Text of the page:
[su_expand height=”150″ link_align=”right” more_icon=”icon: angle-down” less_icon=”icon: angle-up”]Societies which have experienced conflict and reached a peace accord have difficulty in moving from “negative” to “positive” peace. Often remembering and commemorating the difficult past presents particular challenges in the reconciliation process for governments, civil society and history educators. Northern Ireland is no exception to this.
This conference will take place close to Easter, 2016. In the spring and summer of that year two important events are being commemorated locally, the Easter Rising and the first day of the Battle of the Somme, both of which, subsequently, have helped shape cultural and political attitudes in Northern Ireland.
These occasions can be exclusive and therefore cause community tensions but there is also the potential to re-examine their significance from a wider range of perspectives including the present and, thereby, re-imagine the contribution this deeper understanding might make to building a transformative peace. Participants attending the conference would have the opportunity to engage with the on-going debate within civil society as to how best these events might be handled, to experience educational initiatives to help young people better understand the Decade’s historical and contemporary importance and to reflect on how similar events are remembered in their own countries.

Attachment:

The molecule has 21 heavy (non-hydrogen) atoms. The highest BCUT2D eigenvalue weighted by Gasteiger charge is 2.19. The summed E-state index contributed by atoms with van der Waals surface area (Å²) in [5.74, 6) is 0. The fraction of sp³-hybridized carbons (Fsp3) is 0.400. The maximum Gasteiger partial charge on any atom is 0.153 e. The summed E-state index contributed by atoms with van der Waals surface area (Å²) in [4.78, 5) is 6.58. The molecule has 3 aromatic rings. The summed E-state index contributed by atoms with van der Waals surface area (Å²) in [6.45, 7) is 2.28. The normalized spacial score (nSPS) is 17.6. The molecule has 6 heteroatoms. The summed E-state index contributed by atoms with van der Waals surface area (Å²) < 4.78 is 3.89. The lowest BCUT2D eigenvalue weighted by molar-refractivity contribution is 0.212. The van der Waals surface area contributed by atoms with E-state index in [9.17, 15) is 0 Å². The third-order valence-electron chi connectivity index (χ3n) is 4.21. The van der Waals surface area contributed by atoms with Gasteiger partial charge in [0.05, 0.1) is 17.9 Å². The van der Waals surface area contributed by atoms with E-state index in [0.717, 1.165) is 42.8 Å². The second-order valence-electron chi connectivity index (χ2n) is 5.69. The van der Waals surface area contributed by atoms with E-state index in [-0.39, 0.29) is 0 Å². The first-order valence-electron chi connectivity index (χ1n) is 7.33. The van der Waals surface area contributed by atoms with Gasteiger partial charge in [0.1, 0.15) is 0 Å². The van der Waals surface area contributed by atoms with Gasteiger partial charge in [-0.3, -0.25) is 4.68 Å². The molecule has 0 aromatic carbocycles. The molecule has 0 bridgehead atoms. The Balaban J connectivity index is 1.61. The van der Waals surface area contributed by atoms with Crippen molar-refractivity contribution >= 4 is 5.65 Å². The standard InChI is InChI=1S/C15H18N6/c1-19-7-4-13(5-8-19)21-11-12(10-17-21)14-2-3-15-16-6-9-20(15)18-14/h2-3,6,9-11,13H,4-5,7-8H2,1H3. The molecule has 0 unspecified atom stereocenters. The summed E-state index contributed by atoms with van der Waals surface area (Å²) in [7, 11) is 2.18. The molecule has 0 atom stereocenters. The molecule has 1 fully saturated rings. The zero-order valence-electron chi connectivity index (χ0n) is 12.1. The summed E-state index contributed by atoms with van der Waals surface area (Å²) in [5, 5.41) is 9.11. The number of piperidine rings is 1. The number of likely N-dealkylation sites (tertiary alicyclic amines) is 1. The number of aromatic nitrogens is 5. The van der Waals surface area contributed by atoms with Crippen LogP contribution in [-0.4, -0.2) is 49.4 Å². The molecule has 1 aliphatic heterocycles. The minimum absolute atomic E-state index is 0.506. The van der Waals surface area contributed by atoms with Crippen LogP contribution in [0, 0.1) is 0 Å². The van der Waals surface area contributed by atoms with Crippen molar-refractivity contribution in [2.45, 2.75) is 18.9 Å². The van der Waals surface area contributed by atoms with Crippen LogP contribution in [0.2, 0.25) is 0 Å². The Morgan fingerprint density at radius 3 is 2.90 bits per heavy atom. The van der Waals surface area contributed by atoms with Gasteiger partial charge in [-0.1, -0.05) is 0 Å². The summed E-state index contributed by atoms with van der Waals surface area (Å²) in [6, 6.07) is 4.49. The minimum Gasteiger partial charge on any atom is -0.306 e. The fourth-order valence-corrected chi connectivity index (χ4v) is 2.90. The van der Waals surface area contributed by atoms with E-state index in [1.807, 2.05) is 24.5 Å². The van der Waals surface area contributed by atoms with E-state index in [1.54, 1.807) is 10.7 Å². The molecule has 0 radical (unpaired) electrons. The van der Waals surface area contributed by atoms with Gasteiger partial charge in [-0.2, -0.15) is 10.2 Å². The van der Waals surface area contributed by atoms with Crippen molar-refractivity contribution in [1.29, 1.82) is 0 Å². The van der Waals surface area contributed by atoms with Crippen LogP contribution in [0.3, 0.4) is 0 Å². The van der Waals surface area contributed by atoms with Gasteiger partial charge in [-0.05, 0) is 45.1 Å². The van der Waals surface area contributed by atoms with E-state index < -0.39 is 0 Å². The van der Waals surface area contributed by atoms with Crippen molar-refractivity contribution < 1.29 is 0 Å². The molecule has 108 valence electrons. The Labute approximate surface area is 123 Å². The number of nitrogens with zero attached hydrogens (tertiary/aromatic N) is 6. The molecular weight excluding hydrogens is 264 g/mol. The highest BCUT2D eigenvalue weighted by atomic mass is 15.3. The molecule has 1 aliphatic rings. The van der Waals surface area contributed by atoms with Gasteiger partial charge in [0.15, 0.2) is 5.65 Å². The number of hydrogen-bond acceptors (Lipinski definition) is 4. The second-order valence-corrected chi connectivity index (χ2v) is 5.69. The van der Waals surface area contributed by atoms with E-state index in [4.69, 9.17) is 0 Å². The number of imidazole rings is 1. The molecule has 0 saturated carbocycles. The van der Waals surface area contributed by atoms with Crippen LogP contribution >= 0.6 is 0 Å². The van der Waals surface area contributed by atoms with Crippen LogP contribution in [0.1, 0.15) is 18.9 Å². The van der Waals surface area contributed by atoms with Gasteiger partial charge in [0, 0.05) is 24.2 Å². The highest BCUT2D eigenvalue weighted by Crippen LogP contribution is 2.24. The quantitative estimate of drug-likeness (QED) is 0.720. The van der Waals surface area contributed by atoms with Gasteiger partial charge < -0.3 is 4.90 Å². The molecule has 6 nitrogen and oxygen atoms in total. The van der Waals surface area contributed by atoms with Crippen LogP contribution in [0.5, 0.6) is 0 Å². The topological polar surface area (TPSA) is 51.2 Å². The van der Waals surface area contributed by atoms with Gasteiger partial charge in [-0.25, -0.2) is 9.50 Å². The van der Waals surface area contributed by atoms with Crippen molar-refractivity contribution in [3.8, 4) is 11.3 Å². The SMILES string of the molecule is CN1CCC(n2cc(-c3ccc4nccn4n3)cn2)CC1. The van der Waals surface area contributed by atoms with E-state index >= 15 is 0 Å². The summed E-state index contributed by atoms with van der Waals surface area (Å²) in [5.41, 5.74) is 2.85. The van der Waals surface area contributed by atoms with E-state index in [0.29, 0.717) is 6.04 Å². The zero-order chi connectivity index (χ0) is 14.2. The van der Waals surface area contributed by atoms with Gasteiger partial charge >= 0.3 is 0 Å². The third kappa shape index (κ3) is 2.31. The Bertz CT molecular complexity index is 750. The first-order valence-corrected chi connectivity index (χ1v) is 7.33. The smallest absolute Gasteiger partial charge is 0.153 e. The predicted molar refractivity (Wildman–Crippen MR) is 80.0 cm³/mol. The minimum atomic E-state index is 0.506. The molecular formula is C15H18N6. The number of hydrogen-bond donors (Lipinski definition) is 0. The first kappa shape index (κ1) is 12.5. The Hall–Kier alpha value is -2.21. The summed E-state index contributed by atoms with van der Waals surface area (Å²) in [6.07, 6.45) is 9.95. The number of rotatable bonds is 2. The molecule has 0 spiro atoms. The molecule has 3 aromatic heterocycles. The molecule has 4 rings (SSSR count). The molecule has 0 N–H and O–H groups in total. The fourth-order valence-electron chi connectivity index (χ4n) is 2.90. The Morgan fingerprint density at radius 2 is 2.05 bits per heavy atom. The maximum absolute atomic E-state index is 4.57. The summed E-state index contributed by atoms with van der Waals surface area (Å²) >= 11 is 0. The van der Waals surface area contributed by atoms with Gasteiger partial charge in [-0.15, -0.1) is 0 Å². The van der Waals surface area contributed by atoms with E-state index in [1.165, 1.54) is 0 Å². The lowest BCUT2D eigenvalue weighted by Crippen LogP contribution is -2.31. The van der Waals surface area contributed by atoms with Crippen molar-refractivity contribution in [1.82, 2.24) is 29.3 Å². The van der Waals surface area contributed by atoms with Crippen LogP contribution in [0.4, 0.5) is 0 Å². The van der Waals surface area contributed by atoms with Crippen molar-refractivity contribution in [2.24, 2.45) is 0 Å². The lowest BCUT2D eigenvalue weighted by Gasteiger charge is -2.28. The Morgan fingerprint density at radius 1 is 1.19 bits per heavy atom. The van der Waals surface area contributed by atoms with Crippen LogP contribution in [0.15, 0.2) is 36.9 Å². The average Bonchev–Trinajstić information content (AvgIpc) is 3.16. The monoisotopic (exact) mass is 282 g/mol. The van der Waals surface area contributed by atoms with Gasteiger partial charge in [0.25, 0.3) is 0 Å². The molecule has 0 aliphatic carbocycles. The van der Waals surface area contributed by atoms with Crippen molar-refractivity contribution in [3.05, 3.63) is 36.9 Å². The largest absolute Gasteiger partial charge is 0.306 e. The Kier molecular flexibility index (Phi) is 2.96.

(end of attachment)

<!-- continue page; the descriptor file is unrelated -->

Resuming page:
The conference aims to explore the question of “How to teach controversial history in a responsible manner” through a highly (inter)active and engaging programme with workshops, dialogue tables, open spaces, on-site study visits, public debate and reflective and interactive panels. The conference will provide a platform of intercultural exchange in which the participants will actively learn, share best practices and network. These and more questions on the environment of the history educator in 21st century will be the points to peer-learn on 6 full course days at a Unique International Conference.